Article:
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Sphere would be pretty tough to get heat out of. That is maximizing volume vs surface area. I can see that working potentially. I don't recall the name of the equation, but there is a formula for getting computational work out of thermal energy. If each layer of the sphere used the waste heat of the previous layer as power, that might work. Would be a way to maximize computational power in as small a space as possible. But that concept is more about being powered from the innermost layer...I suppose inductive power might work.

IBM did research on a liquid powered, cooled, and connected chip. It was quite large in terms of nm scale, but worked. I can seem them stacking dies with interconnects and running power carrying fluid between layers as first step. If your whole ground plane and a power plane is a fluid should be pretty easy to get the heat out. The big question there would be longevity, we are talking tiny microchannels.
 
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Sphere would be pretty tough to get heat out of. That is maximizing volume vs surface area. I can see that working potentially. I don't recall the name of the equation, but there is a formula for getting computational work out of thermal energy. If each layer of the sphere used the waste heat of the previous layer as power, that might work. Would be a way to maximize computational power in as small a space as possible. But that concept is more about being powered from the innermost layer...I suppose inductive power might work.

IBM did research on a liquid powered, cooled, and connected chip. It was quite large in terms of nm scale, but worked. I can seem them stacking dies with interconnects and running power carrying fluid between layers as first step. If your whole ground plane and a power plane is a fluid should be pretty easy to get the heat out. The big question there would be longevity, we are talking tiny microchannels.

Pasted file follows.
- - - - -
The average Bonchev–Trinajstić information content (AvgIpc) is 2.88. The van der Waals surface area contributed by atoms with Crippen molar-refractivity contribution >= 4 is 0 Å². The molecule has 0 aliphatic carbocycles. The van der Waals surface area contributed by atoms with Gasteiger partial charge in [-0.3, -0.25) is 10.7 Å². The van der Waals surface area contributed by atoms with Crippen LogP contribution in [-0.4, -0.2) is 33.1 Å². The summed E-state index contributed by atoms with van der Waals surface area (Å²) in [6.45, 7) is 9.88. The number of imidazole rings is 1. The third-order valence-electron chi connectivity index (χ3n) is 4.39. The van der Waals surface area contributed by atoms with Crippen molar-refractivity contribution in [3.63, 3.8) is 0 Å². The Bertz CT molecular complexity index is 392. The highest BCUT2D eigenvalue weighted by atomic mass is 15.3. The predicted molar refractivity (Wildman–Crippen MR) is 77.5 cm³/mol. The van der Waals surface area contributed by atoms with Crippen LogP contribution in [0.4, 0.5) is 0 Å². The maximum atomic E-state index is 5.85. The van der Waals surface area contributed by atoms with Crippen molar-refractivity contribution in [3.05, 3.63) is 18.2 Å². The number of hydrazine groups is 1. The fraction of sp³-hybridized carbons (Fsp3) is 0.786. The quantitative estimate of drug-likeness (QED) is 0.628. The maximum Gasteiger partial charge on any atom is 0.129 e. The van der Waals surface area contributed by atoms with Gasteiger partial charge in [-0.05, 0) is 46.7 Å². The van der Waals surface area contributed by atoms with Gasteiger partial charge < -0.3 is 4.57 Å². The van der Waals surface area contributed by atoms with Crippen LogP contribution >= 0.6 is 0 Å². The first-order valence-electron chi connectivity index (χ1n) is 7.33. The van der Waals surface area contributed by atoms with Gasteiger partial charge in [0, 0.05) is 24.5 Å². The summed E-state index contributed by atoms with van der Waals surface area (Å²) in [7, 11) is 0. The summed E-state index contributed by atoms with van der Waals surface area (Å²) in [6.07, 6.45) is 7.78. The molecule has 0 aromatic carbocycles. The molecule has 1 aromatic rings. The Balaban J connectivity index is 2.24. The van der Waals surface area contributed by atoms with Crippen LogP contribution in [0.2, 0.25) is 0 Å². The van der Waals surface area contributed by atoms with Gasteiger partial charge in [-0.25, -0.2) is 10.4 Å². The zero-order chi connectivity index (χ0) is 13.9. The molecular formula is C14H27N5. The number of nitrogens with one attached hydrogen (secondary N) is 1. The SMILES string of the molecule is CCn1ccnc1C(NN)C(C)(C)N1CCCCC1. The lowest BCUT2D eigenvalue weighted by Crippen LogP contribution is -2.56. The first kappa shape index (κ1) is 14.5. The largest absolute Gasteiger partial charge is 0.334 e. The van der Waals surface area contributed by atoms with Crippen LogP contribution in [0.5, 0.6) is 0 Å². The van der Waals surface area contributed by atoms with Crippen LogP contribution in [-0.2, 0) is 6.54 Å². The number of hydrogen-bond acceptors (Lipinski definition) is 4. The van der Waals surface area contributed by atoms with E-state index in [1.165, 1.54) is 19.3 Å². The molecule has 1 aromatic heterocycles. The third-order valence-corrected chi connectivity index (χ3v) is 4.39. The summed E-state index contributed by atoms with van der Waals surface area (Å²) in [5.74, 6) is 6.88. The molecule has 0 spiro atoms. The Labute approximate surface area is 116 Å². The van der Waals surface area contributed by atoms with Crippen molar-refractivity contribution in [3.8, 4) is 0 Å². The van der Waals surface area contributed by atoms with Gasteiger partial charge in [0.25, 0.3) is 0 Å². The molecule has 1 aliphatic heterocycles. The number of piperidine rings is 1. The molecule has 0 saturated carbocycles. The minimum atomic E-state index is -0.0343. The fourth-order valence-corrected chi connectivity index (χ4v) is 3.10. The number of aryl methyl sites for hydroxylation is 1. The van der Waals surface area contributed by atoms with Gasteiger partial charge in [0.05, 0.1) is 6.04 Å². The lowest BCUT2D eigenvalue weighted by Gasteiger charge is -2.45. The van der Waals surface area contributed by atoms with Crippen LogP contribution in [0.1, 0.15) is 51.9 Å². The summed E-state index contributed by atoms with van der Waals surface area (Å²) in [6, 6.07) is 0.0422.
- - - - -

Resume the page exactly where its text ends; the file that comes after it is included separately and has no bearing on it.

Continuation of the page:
For closeness/speed of connectivity and computational density the sphere is it.
There are definitely some hurdles that our current technology can't overcome though. Give it time.
 
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Building off of the sphere heat sync idea, maybe a block to open up and go around it, making the contact point higher.

i think ARM SOC chips will be out by then now that i think about it, Apple has already done it in the form of the M1 ultra silicon chip.

Both intel and AMD have ARM licenses but say they wont be using them any time soon, i think in the next 3-10 years the only thing available will be a ARM cpu, even intel said that the current x86 platform is not as efficient as the ARM chips could be, but they say that at the moment the x86 platform is still more efficient.